I didn't get to hold him when he was born. I didn't get to hold him for days.

We are making up for that today. We make up for that everyday.

Isaac Sawyer is 1. Did you know that superheroes have birthdays?

Tinytoes
2008

Photo(30)
2009

Happy birthday, my sweet boy. I love you so much.

The Balb

In case you're wondering, we STILL HAVE NOT HEARD FROM THE CINCINNATI PEOPLE. This could mean several things:

1) they are very busy

2) there is obviously no rush on their part to get the trach out

3) no one realizes how worried we are

4) all of the phones in the midwest have been stolen by an evil overlord

I did briefly talk to our point of contact early last week and she told me they would be meeting soon and she would get back to me, so I know the ball is rolling. I just didn't realize it was a 600 pound ball that I would have to push uphill.

I should not be surprised. Nearly everything doctor-wise is Sisyphean. We really shouldn't even call them doctors at all. We should call them The People Who Require Sisyphean Efforts of Not Getting Punched In The Ear. Because that's what they can fucking be sometimes.

However, I'm going to cut them a little slack because of this weekend.

Thanks to the Cinci folks, we came home from our trip with this cool little doodad called a passy muir valve. It fits onto the end of the trach and allows air to be breathed in, but not out. So in order to exhale with the PMV on, Ike-a-saurus has to push air up through his vocal cords and out of his nose and mouth. Cool, right?

The wee-er one had been referring to Ike's valve as "that tang on his
trach." Funny, but, uh, Sisyphean to explain to people. So, I told her she could call it a valve. Now she says, "that balb on his
trach." Better.

Well, because his stenosis is grade III (75% or greater airway obstruction), we were told by our doctor in Austin that he would never be able to tolerate a balb. The doc here wouldn't even let us try one out. In Cinci, though, they've come up with a way to modify the valves so that even kids like Ike-a-saurus have a chance to learn to vocalize.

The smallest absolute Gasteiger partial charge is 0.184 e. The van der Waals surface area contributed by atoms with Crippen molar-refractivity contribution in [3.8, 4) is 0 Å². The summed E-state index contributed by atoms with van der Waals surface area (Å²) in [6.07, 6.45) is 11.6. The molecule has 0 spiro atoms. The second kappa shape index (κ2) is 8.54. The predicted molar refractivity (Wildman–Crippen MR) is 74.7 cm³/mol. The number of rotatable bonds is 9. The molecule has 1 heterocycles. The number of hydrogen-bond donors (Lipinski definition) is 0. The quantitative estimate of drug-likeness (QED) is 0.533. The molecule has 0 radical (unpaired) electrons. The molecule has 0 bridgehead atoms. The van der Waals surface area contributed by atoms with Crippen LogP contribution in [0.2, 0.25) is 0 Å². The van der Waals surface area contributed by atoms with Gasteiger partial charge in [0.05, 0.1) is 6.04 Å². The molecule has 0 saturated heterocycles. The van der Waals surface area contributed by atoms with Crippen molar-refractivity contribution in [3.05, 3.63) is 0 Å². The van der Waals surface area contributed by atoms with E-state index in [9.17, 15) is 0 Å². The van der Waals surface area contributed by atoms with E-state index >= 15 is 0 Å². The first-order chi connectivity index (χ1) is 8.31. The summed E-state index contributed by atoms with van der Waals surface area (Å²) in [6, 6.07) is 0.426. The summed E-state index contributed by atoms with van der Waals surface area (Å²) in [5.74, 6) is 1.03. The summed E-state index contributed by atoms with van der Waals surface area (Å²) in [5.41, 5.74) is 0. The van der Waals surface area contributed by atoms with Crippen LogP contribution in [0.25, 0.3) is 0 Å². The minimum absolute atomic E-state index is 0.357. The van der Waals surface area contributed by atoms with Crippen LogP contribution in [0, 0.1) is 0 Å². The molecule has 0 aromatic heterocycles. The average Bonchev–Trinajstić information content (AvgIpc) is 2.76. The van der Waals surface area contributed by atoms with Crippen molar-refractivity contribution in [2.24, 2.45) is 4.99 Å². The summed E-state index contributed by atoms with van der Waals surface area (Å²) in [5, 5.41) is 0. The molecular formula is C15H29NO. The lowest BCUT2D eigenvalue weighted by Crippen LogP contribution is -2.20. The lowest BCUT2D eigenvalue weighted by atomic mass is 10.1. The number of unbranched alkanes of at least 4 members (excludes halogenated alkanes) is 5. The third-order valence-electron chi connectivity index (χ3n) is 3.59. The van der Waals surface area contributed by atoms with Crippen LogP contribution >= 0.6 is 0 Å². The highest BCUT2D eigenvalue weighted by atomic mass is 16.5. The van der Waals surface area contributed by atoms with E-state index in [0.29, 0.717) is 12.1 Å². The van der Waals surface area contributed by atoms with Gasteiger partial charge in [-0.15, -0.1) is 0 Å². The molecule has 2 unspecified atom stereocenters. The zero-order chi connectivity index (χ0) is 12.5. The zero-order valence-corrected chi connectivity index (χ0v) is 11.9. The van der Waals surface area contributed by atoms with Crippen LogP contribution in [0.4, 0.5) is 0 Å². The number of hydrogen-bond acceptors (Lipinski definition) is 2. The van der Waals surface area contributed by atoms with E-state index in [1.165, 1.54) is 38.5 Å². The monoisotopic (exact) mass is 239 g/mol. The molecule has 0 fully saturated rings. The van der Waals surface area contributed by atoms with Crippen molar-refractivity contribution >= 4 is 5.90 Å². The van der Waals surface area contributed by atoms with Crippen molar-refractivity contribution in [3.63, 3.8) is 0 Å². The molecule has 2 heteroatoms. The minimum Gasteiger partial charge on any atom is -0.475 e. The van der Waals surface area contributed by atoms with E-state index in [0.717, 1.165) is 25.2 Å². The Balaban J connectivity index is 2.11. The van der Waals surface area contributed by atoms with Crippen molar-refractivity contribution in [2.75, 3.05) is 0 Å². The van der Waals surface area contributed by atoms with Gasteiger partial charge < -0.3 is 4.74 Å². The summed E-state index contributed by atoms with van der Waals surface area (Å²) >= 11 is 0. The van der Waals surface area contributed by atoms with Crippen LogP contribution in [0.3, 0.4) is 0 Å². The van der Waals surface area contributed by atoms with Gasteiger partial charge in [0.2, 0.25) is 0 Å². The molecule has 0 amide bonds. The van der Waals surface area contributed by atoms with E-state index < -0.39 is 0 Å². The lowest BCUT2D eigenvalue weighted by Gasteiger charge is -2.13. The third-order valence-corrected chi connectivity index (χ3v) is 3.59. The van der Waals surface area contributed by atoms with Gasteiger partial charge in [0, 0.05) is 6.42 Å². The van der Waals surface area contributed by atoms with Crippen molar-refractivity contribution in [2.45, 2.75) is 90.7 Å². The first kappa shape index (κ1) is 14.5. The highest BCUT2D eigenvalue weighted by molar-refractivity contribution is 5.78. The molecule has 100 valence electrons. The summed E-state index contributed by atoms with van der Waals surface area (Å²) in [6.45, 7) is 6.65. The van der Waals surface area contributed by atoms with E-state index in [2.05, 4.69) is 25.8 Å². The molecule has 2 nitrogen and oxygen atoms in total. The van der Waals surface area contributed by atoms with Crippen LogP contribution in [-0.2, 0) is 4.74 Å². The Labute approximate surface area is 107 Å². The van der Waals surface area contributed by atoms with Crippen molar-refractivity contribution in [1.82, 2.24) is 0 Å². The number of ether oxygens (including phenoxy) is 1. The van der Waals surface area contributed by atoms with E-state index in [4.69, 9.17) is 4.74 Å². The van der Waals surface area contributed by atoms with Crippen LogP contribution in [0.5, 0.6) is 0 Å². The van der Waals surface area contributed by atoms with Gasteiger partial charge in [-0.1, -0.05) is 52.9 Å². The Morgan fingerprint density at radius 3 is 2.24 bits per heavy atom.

When we were in the office up there, the NP was able to test the valve out on Ike, determine he wasn't tolerating it, and right there in the exam room whip that sucker off to the countertop and drill two holes into it with a Black & Decker cordless drill.

Fucking rad.

With the two tiny holes in the side, he can tolerate the valve just fine. It means he blows less air up through his cords, but at least he gets a shot at trying, right?

Well, he's been trying mightily. And this weekend he had some major success. Real baby noises!

But even better? Today, WITHOUT the balb, he made the exact same noises. It appears that wearing it has trained him how he needs to breathe if he wants to vocalize. He has been squeaking and honking all day. It is enough to reduce me to a slobbering puddle of weepy mama-ness.

I haven't heard his voice since February.

Hearing it fills me with such a loving peace, that at those moments I wouldn't care if the Cinci docs never call us. They've already given us his voice back.

I could just sit, snuggled up to my tiny guy's fuzzy head, listening to him proudly shout gah! and ah! and ah-ah!, and feel utterly content. 

He still can't vocalize a lot, and it takes a tremendous amount of effort on his part, but he has fucking outsmarted the balb. And this after our local doc told us we'd never hear his voice as long as he had a trach.

This is a lesson for me, because for this little dude, nothing is Sisyphean. Nothing is.

He's all, "Up yours, impossible task. I drink your milkshake, bitches. I drink it ALL."

I need to be more like that. It's time to drink the evil Cinci phone overloard's milkshake, don't you think? I'm going to drink. it. up.